The petitioner and respondent were of Scottish origin and married in Scotland. The petitioner prayed for a dissolution of the marriage brought under section 2 (1) (b) of the Divorce Reform Act, 1969. The requirements of this section read together with section 2 (3) were firstly, irretrievable breakdown of the marriage and secondly, the existence of the facts listed as (a) to (e) in section 2(1) [read commentary below for more information]. She also prayed for custody of the two minor children of the marriage, and maintenance for herself and the children. The respondent realized his saleable assets, took John Bruce (one of the children) from his wife’s reach and removed his name from her passport (this action precipitated into legal proceedings).


Whether a decree nisi could be granted on the ground of irretrievable breakdown evidenced on the premise that the petitioner cannot reasonably be expected to live with the respondent. Moreover, it also had to be determined which of the two parents got custody of the children.


Given the history and background of the marriage, the court made a finding of fact that the marriage had reached a point of complete antagonism and lack of trust. In answering the question as to whether the marriage had broken down irretrievably and that the petitioner could not reasonably be expected to live with the respondent, the court applied the objective test. This was, of course, in consideration and taking into account the characters and personalities of the parties; and the whole background and history of the marriage must be considered. On that basis, the court found that the petitioner could not be expected to live with the respondent in consideration of his last action (complained of). Furthermore, custody of the children was granted to the mother citing that she had elements of maturity and stability.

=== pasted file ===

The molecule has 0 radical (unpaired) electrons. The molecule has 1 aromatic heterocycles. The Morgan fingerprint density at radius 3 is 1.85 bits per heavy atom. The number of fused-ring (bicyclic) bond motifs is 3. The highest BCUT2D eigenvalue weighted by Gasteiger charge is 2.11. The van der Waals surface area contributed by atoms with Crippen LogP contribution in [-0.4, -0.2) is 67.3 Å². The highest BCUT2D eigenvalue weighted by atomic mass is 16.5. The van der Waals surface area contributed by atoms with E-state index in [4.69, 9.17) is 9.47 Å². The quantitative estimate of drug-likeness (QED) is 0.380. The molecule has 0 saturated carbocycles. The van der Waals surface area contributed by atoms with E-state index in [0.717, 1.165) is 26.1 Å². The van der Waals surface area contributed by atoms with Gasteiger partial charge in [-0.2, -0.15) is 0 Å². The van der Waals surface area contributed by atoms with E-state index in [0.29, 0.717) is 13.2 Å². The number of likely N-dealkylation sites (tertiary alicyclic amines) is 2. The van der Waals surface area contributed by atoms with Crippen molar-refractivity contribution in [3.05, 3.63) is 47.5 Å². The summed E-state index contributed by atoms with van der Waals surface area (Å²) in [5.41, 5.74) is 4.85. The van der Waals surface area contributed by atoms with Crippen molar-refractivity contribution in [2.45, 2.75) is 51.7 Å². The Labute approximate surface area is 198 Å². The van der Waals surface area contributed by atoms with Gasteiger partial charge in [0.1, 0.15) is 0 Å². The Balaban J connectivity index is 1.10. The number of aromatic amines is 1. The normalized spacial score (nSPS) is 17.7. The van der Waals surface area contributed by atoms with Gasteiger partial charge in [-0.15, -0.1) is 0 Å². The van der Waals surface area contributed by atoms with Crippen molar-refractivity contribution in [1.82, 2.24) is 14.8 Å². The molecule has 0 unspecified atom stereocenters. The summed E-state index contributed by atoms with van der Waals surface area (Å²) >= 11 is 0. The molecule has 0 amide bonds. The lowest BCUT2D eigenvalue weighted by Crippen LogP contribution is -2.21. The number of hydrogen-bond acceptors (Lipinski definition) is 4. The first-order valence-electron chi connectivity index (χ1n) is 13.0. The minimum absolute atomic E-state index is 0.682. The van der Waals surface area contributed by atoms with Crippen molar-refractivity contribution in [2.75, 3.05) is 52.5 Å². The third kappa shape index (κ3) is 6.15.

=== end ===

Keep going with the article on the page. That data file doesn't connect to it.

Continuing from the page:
General Observations: CUSTODY— (i.) In this case, Baron J made mention that he did not regard adultery as a ground for depriving the child of the advantages of being in the mother’s care. (ii.) Even though John Bruce was ‘attached to his father’ while only ‘fond of his mother’, the court still came to the conclusion that the mother was more suitable. (iii.)  Baron J confirmed the Juvenile Inspector’s recommendation that the children should not be separated [because there is an obvious benefit of the two children growing up together]

GROUNDS FOR DIVORCE— A definition of ‘cruelty’ was defined from Lord Pearce in Gollins v Gollins as “whether the cumulative conduct was sufficiently weighty to say that from a reasonable person’s point of view after a consideration of any excuse which the respondent might have in the circumstances, the conduct is such that this petitioner ought not to be called on to endure it.”  In this regard Baron J made mention that for the provisions of s. 2 (1) (b) to be met the conduct need not be as serious as would have amounted to cruelty under the pre-1971 law.

Unfortunately, I have been unable to avail myself of this ‘pre-1971 law’. Perhaps someone in the General Public will be more successful. If that is the case, please email me at so that we could amend this case where necessary. I can only deduce that the provisions of section 2 (1) (b) of the Divorce Reform Act, 1969 and those factors listed from (a) to (e) are similar to our section 9 (1) (a) to (e) of the Matrimonial Causes Act No.20 of 2007.

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